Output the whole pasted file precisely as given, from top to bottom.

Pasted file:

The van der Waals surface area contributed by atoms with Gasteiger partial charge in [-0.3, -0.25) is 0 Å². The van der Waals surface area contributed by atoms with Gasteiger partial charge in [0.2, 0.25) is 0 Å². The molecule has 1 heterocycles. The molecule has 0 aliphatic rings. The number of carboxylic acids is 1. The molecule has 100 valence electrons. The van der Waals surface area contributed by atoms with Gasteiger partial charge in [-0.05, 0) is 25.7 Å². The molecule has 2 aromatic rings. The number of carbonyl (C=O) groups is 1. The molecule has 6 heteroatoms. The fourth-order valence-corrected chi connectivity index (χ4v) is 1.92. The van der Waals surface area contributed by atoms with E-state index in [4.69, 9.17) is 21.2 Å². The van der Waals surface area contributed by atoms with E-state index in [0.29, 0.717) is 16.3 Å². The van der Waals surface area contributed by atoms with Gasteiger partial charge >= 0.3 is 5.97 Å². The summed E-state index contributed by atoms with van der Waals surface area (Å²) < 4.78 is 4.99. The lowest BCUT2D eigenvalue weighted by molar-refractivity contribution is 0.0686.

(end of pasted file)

The van der Waals surface area contributed by atoms with Gasteiger partial charge in [-0.3, -0.25) is 0 Å². The van der Waals surface area contributed by atoms with Gasteiger partial charge in [0.2, 0.25) is 0 Å². The molecule has 1 heterocycles. The molecule has 0 aliphatic rings. The number of carboxylic acids is 1. The molecule has 100 valence electrons. The van der Waals surface area contributed by atoms with Gasteiger partial charge in [-0.05, 0) is 25.7 Å². The molecule has 2 aromatic rings. The number of carbonyl (C=O) groups is 1. The molecule has 6 heteroatoms. The fourth-order valence-corrected chi connectivity index (χ4v) is 1.92. The van der Waals surface area contributed by atoms with E-state index in [4.69, 9.17) is 21.2 Å². The van der Waals surface area contributed by atoms with E-state index in [0.29, 0.717) is 16.3 Å². The van der Waals surface area contributed by atoms with Gasteiger partial charge >= 0.3 is 5.97 Å². The summed E-state index contributed by atoms with van der Waals surface area (Å²) < 4.78 is 4.99. The lowest BCUT2D eigenvalue weighted by molar-refractivity contribution is 0.0686.